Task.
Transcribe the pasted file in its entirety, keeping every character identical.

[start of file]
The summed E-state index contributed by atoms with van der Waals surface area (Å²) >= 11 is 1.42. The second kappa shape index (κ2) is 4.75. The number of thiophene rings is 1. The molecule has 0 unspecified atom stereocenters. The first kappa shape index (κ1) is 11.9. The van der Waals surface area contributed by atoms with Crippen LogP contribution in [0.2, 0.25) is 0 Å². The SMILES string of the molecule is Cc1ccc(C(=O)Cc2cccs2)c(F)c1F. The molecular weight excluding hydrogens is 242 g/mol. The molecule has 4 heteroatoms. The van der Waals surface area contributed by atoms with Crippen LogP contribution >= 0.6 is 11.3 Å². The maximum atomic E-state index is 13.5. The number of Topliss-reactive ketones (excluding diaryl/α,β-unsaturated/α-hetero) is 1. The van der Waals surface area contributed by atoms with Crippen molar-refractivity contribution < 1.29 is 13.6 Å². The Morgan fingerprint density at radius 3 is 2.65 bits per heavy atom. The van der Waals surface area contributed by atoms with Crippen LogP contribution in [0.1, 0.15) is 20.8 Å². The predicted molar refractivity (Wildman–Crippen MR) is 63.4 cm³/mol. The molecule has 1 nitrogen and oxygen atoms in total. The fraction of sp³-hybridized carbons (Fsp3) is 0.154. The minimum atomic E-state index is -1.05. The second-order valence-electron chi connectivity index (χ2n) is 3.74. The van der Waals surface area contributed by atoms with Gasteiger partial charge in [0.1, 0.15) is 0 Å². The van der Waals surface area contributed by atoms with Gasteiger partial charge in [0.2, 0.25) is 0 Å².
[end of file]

The summed E-state index contributed by atoms with van der Waals surface area (Å²) >= 11 is 1.42. The second kappa shape index (κ2) is 4.75. The number of thiophene rings is 1. The molecule has 0 unspecified atom stereocenters. The first kappa shape index (κ1) is 11.9. The van der Waals surface area contributed by atoms with Crippen LogP contribution in [0.2, 0.25) is 0 Å². The SMILES string of the molecule is Cc1ccc(C(=O)Cc2cccs2)c(F)c1F. The molecular weight excluding hydrogens is 242 g/mol. The molecule has 4 heteroatoms. The van der Waals surface area contributed by atoms with Crippen LogP contribution >= 0.6 is 11.3 Å². The maximum atomic E-state index is 13.5. The number of Topliss-reactive ketones (excluding diaryl/α,β-unsaturated/α-hetero) is 1. The van der Waals surface area contributed by atoms with Crippen molar-refractivity contribution < 1.29 is 13.6 Å². The Morgan fingerprint density at radius 3 is 2.65 bits per heavy atom. The van der Waals surface area contributed by atoms with Crippen LogP contribution in [0.1, 0.15) is 20.8 Å². The predicted molar refractivity (Wildman–Crippen MR) is 63.4 cm³/mol. The molecule has 1 nitrogen and oxygen atoms in total. The fraction of sp³-hybridized carbons (Fsp3) is 0.154. The minimum atomic E-state index is -1.05. The second-order valence-electron chi connectivity index (χ2n) is 3.74. The van der Waals surface area contributed by atoms with Gasteiger partial charge in [0.1, 0.15) is 0 Å². The van der Waals surface area contributed by atoms with Gasteiger partial charge in [0.2, 0.25) is 0 Å².